**Significantly, Deferred Action Status/Deferred Action for Childhood Arrivals (DACA) are not eligible immigration statuses. DACA holders (“Dreamers”) are not able to participate in the ACA marketplaces.

If you are not currently in one of the above statuses, but you are applying for one of the immigration benefits listed below, you are eligible to participate in the ACA Marketplaces

  • Temporary Protected Status – This was mentioned above.
  • Special Immigrant Juvenile Status – This status is available to minors who has been declared dependent on the state, and who cannot reunite with their parents because they were abused, abandoned or neglected by one or both of their parents.
  • Victim of Trafficking Visa – You are applying for a T-visa.
  • Adjustment to lawful permanent resident status – This means that you are applying for a green card/permanent residency inside the U.S.
  • Asylum, Withholding of Deportation/ Removal, or Withholding of Removal under the Convention against Torture (CAT) – This is only if your application has been pending with the government for more than 180 days.

If you have one of the statuses listed below and employment authorization, you qualify for the ACA Marketplaces:

  • Registry Applicants – This is an application for permanent residency based on having resided in the U.S. since January 1, 1972.
  • Order of Supervision – This is when you have to report to U.S. Enforcement and Removal Operations, a branch of Immigration and Customs Enforcement; there are different reasons why you might have an order of supervision, but a common reason is that you have been deported or ordered to be deported but for some reason, the government is not requiring you to leave the U.S. yet.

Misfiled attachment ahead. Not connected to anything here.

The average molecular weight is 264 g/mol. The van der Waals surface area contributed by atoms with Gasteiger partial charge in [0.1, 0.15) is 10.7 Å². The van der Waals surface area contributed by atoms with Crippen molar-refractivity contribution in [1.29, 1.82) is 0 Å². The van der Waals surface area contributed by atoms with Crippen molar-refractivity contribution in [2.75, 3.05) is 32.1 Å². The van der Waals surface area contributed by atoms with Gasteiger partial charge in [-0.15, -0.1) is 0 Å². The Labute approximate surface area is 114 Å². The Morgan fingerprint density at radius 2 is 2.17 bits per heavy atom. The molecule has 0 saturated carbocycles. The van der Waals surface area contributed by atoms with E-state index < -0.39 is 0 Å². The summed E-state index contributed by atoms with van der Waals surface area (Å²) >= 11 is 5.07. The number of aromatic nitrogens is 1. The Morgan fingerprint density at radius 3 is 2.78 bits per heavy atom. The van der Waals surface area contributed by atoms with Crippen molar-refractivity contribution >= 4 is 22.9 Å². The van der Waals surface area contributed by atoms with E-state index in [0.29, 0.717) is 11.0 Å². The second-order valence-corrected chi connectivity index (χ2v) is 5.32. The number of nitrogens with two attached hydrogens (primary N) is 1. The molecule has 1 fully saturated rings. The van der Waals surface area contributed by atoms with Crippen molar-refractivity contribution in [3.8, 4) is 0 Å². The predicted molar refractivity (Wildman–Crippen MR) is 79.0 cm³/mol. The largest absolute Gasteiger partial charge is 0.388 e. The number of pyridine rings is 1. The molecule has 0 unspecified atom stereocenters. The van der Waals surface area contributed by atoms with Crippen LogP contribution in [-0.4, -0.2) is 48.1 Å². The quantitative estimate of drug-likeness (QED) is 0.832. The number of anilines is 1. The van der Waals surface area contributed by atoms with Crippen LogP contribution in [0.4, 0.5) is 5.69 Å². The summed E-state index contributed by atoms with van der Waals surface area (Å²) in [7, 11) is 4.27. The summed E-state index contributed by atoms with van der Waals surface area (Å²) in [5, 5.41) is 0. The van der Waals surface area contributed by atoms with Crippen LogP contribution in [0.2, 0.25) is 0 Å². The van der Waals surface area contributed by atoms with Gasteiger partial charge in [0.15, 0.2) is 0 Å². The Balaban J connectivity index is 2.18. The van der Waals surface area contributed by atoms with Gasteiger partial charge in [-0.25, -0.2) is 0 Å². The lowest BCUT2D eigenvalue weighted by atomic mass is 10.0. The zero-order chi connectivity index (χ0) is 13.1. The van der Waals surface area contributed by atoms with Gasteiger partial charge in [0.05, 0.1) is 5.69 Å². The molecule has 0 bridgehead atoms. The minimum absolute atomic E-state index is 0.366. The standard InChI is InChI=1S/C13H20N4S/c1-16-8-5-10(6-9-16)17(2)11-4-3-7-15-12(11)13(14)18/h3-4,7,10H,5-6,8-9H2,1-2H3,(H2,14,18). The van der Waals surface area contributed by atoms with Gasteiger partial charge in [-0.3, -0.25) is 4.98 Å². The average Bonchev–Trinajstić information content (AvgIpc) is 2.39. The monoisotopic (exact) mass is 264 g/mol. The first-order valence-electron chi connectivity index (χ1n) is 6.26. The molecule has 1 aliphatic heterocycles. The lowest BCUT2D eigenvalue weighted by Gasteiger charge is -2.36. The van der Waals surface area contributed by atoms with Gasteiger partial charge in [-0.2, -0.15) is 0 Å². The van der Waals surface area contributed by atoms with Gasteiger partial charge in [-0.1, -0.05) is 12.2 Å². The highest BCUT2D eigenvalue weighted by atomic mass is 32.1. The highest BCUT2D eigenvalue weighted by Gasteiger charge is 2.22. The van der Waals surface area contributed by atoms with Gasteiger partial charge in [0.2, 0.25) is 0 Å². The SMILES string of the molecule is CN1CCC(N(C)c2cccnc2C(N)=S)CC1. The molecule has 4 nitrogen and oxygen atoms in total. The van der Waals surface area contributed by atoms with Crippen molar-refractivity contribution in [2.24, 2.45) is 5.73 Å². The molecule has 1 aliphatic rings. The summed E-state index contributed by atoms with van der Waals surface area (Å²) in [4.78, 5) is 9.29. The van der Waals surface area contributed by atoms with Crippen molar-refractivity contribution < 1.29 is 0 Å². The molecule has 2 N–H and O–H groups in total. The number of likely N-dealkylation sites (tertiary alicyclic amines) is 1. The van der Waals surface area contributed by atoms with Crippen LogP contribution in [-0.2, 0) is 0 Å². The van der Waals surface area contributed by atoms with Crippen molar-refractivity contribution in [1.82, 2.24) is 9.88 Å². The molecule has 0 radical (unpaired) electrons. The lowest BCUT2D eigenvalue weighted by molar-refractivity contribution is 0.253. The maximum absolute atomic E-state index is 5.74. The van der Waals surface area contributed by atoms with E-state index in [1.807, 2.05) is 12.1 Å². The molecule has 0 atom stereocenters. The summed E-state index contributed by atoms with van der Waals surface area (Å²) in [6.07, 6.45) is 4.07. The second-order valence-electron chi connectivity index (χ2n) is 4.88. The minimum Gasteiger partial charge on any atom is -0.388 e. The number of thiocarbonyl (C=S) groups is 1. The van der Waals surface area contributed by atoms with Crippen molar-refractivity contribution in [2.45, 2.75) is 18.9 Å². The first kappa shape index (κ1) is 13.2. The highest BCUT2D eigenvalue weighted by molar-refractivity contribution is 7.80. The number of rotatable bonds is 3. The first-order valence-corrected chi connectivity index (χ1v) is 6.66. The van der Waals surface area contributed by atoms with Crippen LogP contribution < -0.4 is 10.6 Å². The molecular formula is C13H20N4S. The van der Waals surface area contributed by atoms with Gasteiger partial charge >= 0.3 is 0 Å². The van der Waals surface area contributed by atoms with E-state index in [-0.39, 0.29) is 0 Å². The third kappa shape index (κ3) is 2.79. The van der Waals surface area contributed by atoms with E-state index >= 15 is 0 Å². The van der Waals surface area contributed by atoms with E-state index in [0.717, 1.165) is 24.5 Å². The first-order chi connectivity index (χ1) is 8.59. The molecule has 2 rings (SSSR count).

• Applicant for Cancellation of Removal or Suspension of Deportation – This is when you have a case pending with the Immigration Courts, and you have submitted an application for cancellation of removal or suspension of deportation. In order to qualify for cancellation of removal, you must show that you have lived in the U.S. for 10 years, have not been convicted of most crimes, and have a U.S. citizen or resident child, spouse, or parent who would suffer exceptional and extremely unusual hardship if you were deported.
  • Applicant for Legalization under IRCA – This is if you applied for “amnesty” under the 1986 Immigration Reform and Control Act (IRCA).
  • Legalization under the LIFE Act – This law included numerous parts, but two main aspects are 1) known as “245(i)”; if you entered the US without a visa, i.e. without permission, but are otherwise eligible for permanent residency, you can apply inside the U.S. if you (or possibly your parents) were the beneficiary of an immigrant petition (form I-130) or labor certification filed before April 30, 2001;  2) the V visa for spouses and children of residents who filed an I-130 petition prior to April December 20, 2000 and that petition was pending for more than 3 years, or the petition was approved but no visa numbers were available for at least 3 years.

**It is important to remember that you must have employment authorization in order to qualify for the marketplaces. These statuses allow you to apply for employment authorization, but they do not automatically confer employment authorization.

If you have questions about whether your immigration status qualifies you for ObamaCare, or if you are eligible for one of these immigration statuses, contact an attorney at Minsky, McCormick & Hallagan, P.C.